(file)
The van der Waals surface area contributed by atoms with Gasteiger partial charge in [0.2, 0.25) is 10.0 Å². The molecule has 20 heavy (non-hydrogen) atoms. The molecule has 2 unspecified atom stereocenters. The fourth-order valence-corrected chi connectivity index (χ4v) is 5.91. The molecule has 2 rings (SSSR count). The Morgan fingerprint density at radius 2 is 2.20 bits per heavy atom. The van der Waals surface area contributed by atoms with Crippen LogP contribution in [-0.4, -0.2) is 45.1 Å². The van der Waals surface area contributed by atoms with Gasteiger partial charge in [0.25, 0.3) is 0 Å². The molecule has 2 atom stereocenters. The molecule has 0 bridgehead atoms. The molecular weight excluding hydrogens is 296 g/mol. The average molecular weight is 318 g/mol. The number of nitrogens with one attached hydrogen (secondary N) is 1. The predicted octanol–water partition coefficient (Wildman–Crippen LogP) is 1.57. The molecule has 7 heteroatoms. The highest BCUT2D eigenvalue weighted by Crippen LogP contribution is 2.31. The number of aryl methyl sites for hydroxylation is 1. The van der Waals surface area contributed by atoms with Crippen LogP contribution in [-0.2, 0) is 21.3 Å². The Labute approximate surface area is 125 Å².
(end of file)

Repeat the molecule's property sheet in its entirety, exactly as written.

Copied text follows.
The van der Waals surface area contributed by atoms with Gasteiger partial charge in [0.2, 0.25) is 10.0 Å². The molecule has 20 heavy (non-hydrogen) atoms. The molecule has 2 unspecified atom stereocenters. The fourth-order valence-corrected chi connectivity index (χ4v) is 5.91. The molecule has 2 rings (SSSR count). The Morgan fingerprint density at radius 2 is 2.20 bits per heavy atom. The van der Waals surface area contributed by atoms with Crippen LogP contribution in [-0.4, -0.2) is 45.1 Å². The van der Waals surface area contributed by atoms with Gasteiger partial charge in [0.25, 0.3) is 0 Å². The molecule has 2 atom stereocenters. The molecule has 0 bridgehead atoms. The molecular weight excluding hydrogens is 296 g/mol. The average molecular weight is 318 g/mol. The number of nitrogens with one attached hydrogen (secondary N) is 1. The predicted octanol–water partition coefficient (Wildman–Crippen LogP) is 1.57. The molecule has 7 heteroatoms. The highest BCUT2D eigenvalue weighted by Crippen LogP contribution is 2.31. The number of aryl methyl sites for hydroxylation is 1. The van der Waals surface area contributed by atoms with Crippen LogP contribution in [-0.2, 0) is 21.3 Å². The Labute approximate surface area is 125 Å².